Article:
Elizabeth lives with her two granddaughters, Amakor and Mana, in a house very close to the Lord’s Pentecostal Church in Kwashieman, Ghana. The compound of houses where they live is known in the community as the idol worshippers’ house or, for short, idol house.
The most conspicuous thing one sees upon entering this compound is an idol in the middle of the compound. Everyone living there worships the idol — everyone but Elizabeth. Without any reason, she never took part in the idol rituals.
“I do not know why, but I have never been interested in what they do. Sometimes they offer sacrifices. They slaughter animals and cook meals and share with everybody in the house, but I never wanted any and never ate any food they prepared.
“I don’t know why, but it never agreed with my spirit.”
One evening Elizabeth attended a church service where she encountered Jesus Christ. Since then, life has not been the same for her and her grandchildren. Jesus is making the difference in her family.
Elizabeth’s daughter, Adzoa, has five children. Amakor and Mana are the youngest. Their father was Adzoa’s second husband, but he died mysteriously as did Adzoa’s first husband.
Things became difficult for Adzoa and she could no longer care for her five children. So Elizabeth decided to bring granddaughters Amakor and Mana from their village in the Volta region to live with her in Accra.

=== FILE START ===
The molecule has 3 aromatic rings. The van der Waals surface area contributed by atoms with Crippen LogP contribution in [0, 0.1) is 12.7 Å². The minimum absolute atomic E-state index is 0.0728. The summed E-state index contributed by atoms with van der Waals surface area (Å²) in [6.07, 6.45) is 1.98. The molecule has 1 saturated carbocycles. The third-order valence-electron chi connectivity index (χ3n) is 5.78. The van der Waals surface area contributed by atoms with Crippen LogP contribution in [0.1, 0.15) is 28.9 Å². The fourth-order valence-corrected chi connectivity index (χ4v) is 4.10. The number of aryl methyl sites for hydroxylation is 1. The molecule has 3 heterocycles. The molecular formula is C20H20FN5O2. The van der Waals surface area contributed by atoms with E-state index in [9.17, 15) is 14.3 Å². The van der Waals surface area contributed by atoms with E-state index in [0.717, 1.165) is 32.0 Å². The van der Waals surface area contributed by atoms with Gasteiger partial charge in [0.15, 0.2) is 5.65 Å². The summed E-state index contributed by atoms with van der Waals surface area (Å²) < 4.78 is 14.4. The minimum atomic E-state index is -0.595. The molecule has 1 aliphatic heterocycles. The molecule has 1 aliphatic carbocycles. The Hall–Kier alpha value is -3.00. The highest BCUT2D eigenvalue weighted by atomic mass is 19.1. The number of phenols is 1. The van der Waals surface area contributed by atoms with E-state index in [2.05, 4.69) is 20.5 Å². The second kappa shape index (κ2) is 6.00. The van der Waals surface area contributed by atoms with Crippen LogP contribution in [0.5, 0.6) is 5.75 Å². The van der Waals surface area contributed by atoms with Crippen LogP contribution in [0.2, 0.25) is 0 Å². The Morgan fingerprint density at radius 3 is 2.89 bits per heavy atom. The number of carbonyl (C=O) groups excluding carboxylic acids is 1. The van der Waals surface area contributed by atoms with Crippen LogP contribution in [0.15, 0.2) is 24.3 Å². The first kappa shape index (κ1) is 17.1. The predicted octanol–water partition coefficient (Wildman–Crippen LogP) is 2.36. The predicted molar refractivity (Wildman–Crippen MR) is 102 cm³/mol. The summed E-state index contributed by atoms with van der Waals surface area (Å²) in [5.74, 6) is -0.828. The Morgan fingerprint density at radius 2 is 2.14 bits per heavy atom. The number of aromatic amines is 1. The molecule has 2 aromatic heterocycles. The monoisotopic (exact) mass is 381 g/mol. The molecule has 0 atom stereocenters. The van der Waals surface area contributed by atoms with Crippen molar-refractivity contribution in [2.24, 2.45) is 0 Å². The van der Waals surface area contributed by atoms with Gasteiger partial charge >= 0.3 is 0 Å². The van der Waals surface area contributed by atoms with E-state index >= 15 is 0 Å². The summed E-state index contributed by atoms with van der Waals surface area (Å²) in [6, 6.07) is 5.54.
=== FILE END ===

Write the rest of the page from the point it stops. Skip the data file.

She hoped to help ease the burden from her daughter’s shoulders and give the girls a better life. But things did not turn out as Elizabeth had hoped.
Elizabeth is a petty trader. She has a stall in a market where she sells her wares. The market is about 15 kilometers from her house. Sometimes Elizabeth spends nearly two weeks at the market without coming home.
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During these days Amakor and Mana were left on their own with no parental control or guidance. Their grandmother did not have the financial means to put them in school.
For the most of each day the girls loitered about in the community, getting involved in fights and other unwanted behaviors. To make matters worse, Amakor and Mana were exposed to idols every day.
Since their grandmother did not practice any form of worship and was rarely around to direct them, the idol worship where they lived was the only type of worship they knew.
The Lord’s Pentecostal Church in Kwashieman runs a child development center located in the community where Elizabeth and her grandchildren live. The center’s workers observed Amakor and Mana and decided to find out more about these children who were always rambling about while other children were in school.
Once the staff got all the facts, they decided to watch for the grandmother and have a chat with her. When they finally got the opportunity to meet with Elizabeth, the workers sought her permission to allow the girls to attend the center with other children on Saturdays, even though the girls were not registered in the program.
Our staff also offered to care for the girls during the day on other days of the week.
Elizabeth was overwhelmed. She jumped at the offer and disclosed that she had planned to send her granddaughters back to their mother. She had felt that the girls would be better off with their mother since Elizabeth could not be with them much of the time.
Soon after Amakor and Mana began attending the child development center on Saturdays, the workers realized that they had bitten off more than they could chew. The girls did not understand any other language apart from Ewe — the language spoken in their home region — which made communication with them difficult.